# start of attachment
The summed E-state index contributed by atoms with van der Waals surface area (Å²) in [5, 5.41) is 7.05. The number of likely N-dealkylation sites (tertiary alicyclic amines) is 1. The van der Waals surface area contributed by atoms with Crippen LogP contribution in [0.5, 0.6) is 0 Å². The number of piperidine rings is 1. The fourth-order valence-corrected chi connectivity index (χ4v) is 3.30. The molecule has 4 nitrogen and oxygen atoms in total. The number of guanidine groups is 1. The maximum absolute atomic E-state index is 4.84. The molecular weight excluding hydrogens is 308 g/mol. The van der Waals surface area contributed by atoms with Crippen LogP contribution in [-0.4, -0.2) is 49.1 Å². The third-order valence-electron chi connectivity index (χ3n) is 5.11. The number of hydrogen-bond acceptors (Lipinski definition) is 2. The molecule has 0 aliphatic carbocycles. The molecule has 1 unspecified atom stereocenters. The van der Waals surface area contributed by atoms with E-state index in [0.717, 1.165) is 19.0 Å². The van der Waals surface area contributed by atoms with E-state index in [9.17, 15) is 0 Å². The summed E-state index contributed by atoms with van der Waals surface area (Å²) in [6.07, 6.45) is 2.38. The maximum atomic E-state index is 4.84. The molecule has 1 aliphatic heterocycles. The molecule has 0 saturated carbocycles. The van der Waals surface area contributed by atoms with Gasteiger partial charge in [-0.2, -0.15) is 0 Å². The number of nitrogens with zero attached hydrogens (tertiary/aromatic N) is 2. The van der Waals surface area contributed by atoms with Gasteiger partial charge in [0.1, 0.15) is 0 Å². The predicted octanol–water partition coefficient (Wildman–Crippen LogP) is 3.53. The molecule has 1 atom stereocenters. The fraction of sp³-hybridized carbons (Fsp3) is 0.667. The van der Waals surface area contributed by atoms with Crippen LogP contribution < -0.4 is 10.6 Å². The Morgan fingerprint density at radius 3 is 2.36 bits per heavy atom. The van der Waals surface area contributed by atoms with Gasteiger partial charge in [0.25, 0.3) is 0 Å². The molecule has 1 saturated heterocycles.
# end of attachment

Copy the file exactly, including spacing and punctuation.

The summed E-state index contributed by atoms with van der Waals surface area (Å²) in [5, 5.41) is 7.05. The number of likely N-dealkylation sites (tertiary alicyclic amines) is 1. The van der Waals surface area contributed by atoms with Crippen LogP contribution in [0.5, 0.6) is 0 Å². The number of piperidine rings is 1. The fourth-order valence-corrected chi connectivity index (χ4v) is 3.30. The molecule has 4 nitrogen and oxygen atoms in total. The number of guanidine groups is 1. The maximum absolute atomic E-state index is 4.84. The molecular weight excluding hydrogens is 308 g/mol. The van der Waals surface area contributed by atoms with Crippen LogP contribution in [-0.4, -0.2) is 49.1 Å². The third-order valence-electron chi connectivity index (χ3n) is 5.11. The number of hydrogen-bond acceptors (Lipinski definition) is 2. The molecule has 0 aliphatic carbocycles. The molecule has 1 unspecified atom stereocenters. The van der Waals surface area contributed by atoms with E-state index in [0.717, 1.165) is 19.0 Å². The van der Waals surface area contributed by atoms with E-state index in [9.17, 15) is 0 Å². The summed E-state index contributed by atoms with van der Waals surface area (Å²) in [6.07, 6.45) is 2.38. The maximum atomic E-state index is 4.84. The molecule has 1 aliphatic heterocycles. The molecule has 0 saturated carbocycles. The van der Waals surface area contributed by atoms with Gasteiger partial charge in [-0.2, -0.15) is 0 Å². The number of nitrogens with zero attached hydrogens (tertiary/aromatic N) is 2. The van der Waals surface area contributed by atoms with Gasteiger partial charge in [0.1, 0.15) is 0 Å². The predicted octanol–water partition coefficient (Wildman–Crippen LogP) is 3.53. The molecule has 1 atom stereocenters. The fraction of sp³-hybridized carbons (Fsp3) is 0.667. The van der Waals surface area contributed by atoms with Crippen LogP contribution < -0.4 is 10.6 Å². The Morgan fingerprint density at radius 3 is 2.36 bits per heavy atom. The van der Waals surface area contributed by atoms with Gasteiger partial charge in [0.25, 0.3) is 0 Å². The molecule has 1 saturated heterocycles.